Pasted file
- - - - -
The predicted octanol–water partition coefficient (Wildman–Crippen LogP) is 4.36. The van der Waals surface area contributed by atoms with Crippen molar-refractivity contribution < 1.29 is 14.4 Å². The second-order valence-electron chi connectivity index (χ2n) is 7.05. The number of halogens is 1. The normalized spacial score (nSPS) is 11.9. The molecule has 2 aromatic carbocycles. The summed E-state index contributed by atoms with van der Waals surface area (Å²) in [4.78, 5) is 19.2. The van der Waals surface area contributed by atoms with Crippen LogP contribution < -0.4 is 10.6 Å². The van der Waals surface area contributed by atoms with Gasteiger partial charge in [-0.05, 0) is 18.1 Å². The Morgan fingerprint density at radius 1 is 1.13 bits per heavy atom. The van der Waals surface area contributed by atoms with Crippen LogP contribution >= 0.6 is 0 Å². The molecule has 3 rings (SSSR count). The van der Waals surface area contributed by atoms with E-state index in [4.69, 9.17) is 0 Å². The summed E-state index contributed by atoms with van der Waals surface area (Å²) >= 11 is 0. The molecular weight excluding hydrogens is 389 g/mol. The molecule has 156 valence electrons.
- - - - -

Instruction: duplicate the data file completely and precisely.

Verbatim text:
The predicted octanol–water partition coefficient (Wildman–Crippen LogP) is 4.36. The van der Waals surface area contributed by atoms with Crippen molar-refractivity contribution < 1.29 is 14.4 Å². The second-order valence-electron chi connectivity index (χ2n) is 7.05. The number of halogens is 1. The normalized spacial score (nSPS) is 11.9. The molecule has 2 aromatic carbocycles. The summed E-state index contributed by atoms with van der Waals surface area (Å²) in [4.78, 5) is 19.2. The van der Waals surface area contributed by atoms with Crippen LogP contribution < -0.4 is 10.6 Å². The van der Waals surface area contributed by atoms with Gasteiger partial charge in [-0.05, 0) is 18.1 Å². The Morgan fingerprint density at radius 1 is 1.13 bits per heavy atom. The van der Waals surface area contributed by atoms with Crippen LogP contribution >= 0.6 is 0 Å². The molecule has 3 rings (SSSR count). The van der Waals surface area contributed by atoms with E-state index in [4.69, 9.17) is 0 Å². The summed E-state index contributed by atoms with van der Waals surface area (Å²) >= 11 is 0. The molecular weight excluding hydrogens is 389 g/mol. The molecule has 156 valence electrons.